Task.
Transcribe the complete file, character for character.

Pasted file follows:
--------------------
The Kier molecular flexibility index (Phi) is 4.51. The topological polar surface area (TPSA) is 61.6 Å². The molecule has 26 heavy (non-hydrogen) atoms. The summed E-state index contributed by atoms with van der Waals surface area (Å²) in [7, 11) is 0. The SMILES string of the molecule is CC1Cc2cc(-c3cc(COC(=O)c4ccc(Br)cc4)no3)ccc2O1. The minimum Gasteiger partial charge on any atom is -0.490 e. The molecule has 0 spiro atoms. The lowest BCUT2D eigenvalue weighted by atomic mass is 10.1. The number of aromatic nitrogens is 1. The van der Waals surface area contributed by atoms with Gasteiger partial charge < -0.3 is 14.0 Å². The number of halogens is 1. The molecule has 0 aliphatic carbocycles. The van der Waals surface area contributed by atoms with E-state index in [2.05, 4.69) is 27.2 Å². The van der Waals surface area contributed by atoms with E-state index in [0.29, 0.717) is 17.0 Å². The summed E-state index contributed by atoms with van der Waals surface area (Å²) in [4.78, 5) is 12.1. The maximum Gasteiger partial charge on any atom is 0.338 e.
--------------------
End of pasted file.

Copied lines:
The Kier molecular flexibility index (Phi) is 4.51. The topological polar surface area (TPSA) is 61.6 Å². The molecule has 26 heavy (non-hydrogen) atoms. The summed E-state index contributed by atoms with van der Waals surface area (Å²) in [7, 11) is 0. The SMILES string of the molecule is CC1Cc2cc(-c3cc(COC(=O)c4ccc(Br)cc4)no3)ccc2O1. The minimum Gasteiger partial charge on any atom is -0.490 e. The molecule has 0 spiro atoms. The lowest BCUT2D eigenvalue weighted by atomic mass is 10.1. The number of aromatic nitrogens is 1. The van der Waals surface area contributed by atoms with Gasteiger partial charge < -0.3 is 14.0 Å². The number of halogens is 1. The molecule has 0 aliphatic carbocycles. The van der Waals surface area contributed by atoms with E-state index in [2.05, 4.69) is 27.2 Å². The van der Waals surface area contributed by atoms with E-state index in [0.29, 0.717) is 17.0 Å². The summed E-state index contributed by atoms with van der Waals surface area (Å²) in [4.78, 5) is 12.1. The maximum Gasteiger partial charge on any atom is 0.338 e.